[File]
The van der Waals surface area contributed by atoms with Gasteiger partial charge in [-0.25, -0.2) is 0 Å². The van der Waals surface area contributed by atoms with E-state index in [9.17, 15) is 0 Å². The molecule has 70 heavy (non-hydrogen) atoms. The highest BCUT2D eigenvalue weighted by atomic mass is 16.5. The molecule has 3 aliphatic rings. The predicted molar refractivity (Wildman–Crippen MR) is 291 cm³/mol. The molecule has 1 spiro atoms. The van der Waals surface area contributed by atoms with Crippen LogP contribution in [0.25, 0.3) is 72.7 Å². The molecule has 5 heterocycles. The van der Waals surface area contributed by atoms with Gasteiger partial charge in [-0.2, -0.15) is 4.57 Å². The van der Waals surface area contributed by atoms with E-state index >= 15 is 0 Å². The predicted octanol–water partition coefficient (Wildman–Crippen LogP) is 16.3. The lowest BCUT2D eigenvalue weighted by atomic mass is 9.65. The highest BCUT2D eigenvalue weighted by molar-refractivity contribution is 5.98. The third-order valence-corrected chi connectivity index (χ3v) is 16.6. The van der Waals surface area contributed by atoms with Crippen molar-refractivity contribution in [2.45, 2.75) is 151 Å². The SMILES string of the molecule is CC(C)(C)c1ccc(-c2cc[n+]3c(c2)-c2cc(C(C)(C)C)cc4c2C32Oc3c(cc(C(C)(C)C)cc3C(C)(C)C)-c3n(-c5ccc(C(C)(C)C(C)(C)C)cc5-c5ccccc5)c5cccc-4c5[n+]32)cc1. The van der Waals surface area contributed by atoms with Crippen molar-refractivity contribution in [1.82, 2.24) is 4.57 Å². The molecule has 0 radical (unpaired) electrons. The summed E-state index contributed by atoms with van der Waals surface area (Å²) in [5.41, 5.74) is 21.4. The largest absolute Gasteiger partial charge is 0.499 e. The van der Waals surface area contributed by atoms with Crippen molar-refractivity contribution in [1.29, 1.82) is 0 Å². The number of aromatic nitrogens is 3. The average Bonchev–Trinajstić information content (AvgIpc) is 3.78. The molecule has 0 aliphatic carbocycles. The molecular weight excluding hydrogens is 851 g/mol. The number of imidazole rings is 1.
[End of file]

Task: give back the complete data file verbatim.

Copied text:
The van der Waals surface area contributed by atoms with Gasteiger partial charge in [-0.25, -0.2) is 0 Å². The van der Waals surface area contributed by atoms with E-state index in [9.17, 15) is 0 Å². The molecule has 70 heavy (non-hydrogen) atoms. The highest BCUT2D eigenvalue weighted by atomic mass is 16.5. The molecule has 3 aliphatic rings. The predicted molar refractivity (Wildman–Crippen MR) is 291 cm³/mol. The molecule has 1 spiro atoms. The van der Waals surface area contributed by atoms with Crippen LogP contribution in [0.25, 0.3) is 72.7 Å². The molecule has 5 heterocycles. The van der Waals surface area contributed by atoms with Gasteiger partial charge in [-0.2, -0.15) is 4.57 Å². The van der Waals surface area contributed by atoms with E-state index >= 15 is 0 Å². The predicted octanol–water partition coefficient (Wildman–Crippen LogP) is 16.3. The lowest BCUT2D eigenvalue weighted by atomic mass is 9.65. The highest BCUT2D eigenvalue weighted by molar-refractivity contribution is 5.98. The third-order valence-corrected chi connectivity index (χ3v) is 16.6. The van der Waals surface area contributed by atoms with Crippen molar-refractivity contribution in [2.45, 2.75) is 151 Å². The SMILES string of the molecule is CC(C)(C)c1ccc(-c2cc[n+]3c(c2)-c2cc(C(C)(C)C)cc4c2C32Oc3c(cc(C(C)(C)C)cc3C(C)(C)C)-c3n(-c5ccc(C(C)(C)C(C)(C)C)cc5-c5ccccc5)c5cccc-4c5[n+]32)cc1. The van der Waals surface area contributed by atoms with Crippen molar-refractivity contribution in [1.82, 2.24) is 4.57 Å². The molecule has 0 radical (unpaired) electrons. The summed E-state index contributed by atoms with van der Waals surface area (Å²) in [5.41, 5.74) is 21.4. The largest absolute Gasteiger partial charge is 0.499 e. The van der Waals surface area contributed by atoms with Crippen molar-refractivity contribution in [1.29, 1.82) is 0 Å². The number of aromatic nitrogens is 3. The average Bonchev–Trinajstić information content (AvgIpc) is 3.78. The molecule has 0 aliphatic carbocycles. The molecular weight excluding hydrogens is 851 g/mol. The number of imidazole rings is 1.